Despite all your encouragement, your kid dislikes her preschool. She wears you down with cries of: “I hate it and I don’t want to go!” You may have reached the point where you’re considering the possibility of pulling her out, in order to try an alternative centre.
While that’s always an option, it shouldn’t be your first choice. There are steps you can take before making such a drastic change in your child’s life.
There are a number of potential problems with changing the preschool too quickly:
First, there may be a much simpler solution that doesn’t involve such upheaval (for example, a change of group within the preschool may greatly improve her experiences there).
Second, the problem may have nothing to do with the preschool itself and more with your child’s development (for instance, if she is very shy, she will have social difficulties, no matter which preschool she attends).
Third, changing preschool too easily creates a precedent in your child’s mind that if she whines loud enough, she’ll always get her own way (for instance, she may start protesting about taking piano lessons because she knows you will pull her out when she complains about that).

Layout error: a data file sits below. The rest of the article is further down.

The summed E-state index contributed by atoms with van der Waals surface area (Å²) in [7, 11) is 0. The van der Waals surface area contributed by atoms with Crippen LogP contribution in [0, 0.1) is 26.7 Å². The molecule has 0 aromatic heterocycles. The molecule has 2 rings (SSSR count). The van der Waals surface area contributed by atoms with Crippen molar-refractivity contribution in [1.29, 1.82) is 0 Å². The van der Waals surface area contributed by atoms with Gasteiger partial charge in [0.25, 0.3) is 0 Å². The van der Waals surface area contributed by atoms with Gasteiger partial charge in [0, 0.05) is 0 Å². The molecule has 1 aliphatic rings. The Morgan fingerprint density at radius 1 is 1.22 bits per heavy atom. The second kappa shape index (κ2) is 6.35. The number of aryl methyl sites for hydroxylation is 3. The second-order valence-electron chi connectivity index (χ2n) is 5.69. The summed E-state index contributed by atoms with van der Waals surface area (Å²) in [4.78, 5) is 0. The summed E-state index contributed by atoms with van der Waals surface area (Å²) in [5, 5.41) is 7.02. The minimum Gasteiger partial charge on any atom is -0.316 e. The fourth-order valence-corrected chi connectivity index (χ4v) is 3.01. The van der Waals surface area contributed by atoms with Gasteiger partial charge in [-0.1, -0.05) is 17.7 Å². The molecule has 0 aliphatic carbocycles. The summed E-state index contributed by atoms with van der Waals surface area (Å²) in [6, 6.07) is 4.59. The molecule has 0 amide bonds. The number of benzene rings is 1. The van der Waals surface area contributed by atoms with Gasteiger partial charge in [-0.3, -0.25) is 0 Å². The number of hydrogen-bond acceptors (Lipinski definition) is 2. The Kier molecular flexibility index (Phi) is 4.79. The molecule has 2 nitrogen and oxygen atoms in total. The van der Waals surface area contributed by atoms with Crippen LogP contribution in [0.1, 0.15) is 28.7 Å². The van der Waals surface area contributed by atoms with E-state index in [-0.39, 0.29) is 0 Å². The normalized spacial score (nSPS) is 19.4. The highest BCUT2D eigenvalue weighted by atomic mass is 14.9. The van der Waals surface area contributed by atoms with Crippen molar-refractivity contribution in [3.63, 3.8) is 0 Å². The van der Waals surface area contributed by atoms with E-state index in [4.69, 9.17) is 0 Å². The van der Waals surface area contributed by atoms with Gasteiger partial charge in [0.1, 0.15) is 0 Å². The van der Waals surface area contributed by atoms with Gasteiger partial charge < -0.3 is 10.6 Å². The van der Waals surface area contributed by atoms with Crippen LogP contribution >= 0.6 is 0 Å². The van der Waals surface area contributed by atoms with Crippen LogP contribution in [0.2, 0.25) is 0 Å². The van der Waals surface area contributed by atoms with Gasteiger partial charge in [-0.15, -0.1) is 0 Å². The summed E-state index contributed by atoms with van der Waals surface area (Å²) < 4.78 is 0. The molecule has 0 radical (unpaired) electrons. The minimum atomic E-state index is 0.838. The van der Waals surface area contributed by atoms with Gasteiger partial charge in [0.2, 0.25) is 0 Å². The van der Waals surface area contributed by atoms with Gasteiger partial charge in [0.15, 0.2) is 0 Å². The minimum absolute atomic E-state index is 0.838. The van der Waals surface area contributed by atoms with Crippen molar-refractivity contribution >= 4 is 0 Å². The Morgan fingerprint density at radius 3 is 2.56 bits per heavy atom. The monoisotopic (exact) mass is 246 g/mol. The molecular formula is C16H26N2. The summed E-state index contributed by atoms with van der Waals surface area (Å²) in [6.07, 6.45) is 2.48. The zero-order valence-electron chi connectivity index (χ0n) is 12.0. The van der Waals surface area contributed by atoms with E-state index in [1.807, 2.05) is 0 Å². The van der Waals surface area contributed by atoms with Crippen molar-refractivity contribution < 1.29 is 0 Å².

Finally, if you give in too quickly, she may start moaning about her new preschool – and you’ll have to deal with the problem all over again.
Explore other options before you make a decision to swop preschool. Most childhood concerns can be resolved without withdrawing the child, if parents and the preschool staff work together to find a solution.
Bear in mind that nearly every child is reluctant to go to preschool sometimes, for reasons ranging from being tired to wanting to avoid a particular lesson.
If your child is very unhappy, find out the reasons. They can range from falling out with her best friend at preschool, worrying about fights at home between parents and difficulty with some of the activities, to disliking her teachers, lack of self-confidence, being bullied and more.
Talk to your child about the key areas of her preschool life, such as her friends, the games, the outdoor activities, the snacks and lunches, the toilets and the staff. Listen carefully to what she has to say.
Remember that your child’s class teacher is the best source of information regarding her progress. Make a special appointment to speak to her. Explain your concerns and listen to her observations. You might just find the root cause of your child’s unhappiness. It takes several weeks for a child to settle into preschool. If she is still unhappy after a reasonable period, then consider your options. But do plan this very carefully.
And if a swop is imminent, tell the staff of her new preschool about the difficulties she is experiencing, and ask them to explain in detail their settling-in procedures for new children.
Encourage your child to have a positive approach to her new placement, and monitor the first few weeks of her attendance very closely.